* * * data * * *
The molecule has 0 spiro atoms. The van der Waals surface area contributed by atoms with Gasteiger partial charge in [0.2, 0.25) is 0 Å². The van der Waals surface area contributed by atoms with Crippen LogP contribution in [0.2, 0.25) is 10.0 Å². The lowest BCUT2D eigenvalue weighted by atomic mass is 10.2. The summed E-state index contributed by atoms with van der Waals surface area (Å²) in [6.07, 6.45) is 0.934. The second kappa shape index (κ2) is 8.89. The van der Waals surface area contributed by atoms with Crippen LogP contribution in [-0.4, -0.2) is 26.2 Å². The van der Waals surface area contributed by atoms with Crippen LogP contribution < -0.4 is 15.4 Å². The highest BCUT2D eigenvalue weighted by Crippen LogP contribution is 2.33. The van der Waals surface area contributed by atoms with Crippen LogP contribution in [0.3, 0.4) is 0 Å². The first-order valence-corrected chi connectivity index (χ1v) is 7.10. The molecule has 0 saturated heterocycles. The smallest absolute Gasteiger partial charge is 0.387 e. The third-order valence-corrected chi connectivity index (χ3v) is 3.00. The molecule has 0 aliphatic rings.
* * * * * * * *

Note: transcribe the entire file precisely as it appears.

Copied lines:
The molecule has 0 spiro atoms. The van der Waals surface area contributed by atoms with Gasteiger partial charge in [0.2, 0.25) is 0 Å². The van der Waals surface area contributed by atoms with Crippen LogP contribution in [0.2, 0.25) is 10.0 Å². The lowest BCUT2D eigenvalue weighted by atomic mass is 10.2. The summed E-state index contributed by atoms with van der Waals surface area (Å²) in [6.07, 6.45) is 0.934. The second kappa shape index (κ2) is 8.89. The van der Waals surface area contributed by atoms with Crippen LogP contribution in [-0.4, -0.2) is 26.2 Å². The van der Waals surface area contributed by atoms with Crippen LogP contribution < -0.4 is 15.4 Å². The highest BCUT2D eigenvalue weighted by Crippen LogP contribution is 2.33. The van der Waals surface area contributed by atoms with Crippen LogP contribution in [0.3, 0.4) is 0 Å². The first-order valence-corrected chi connectivity index (χ1v) is 7.10. The molecule has 0 saturated heterocycles. The smallest absolute Gasteiger partial charge is 0.387 e. The third-order valence-corrected chi connectivity index (χ3v) is 3.00. The molecule has 0 aliphatic rings.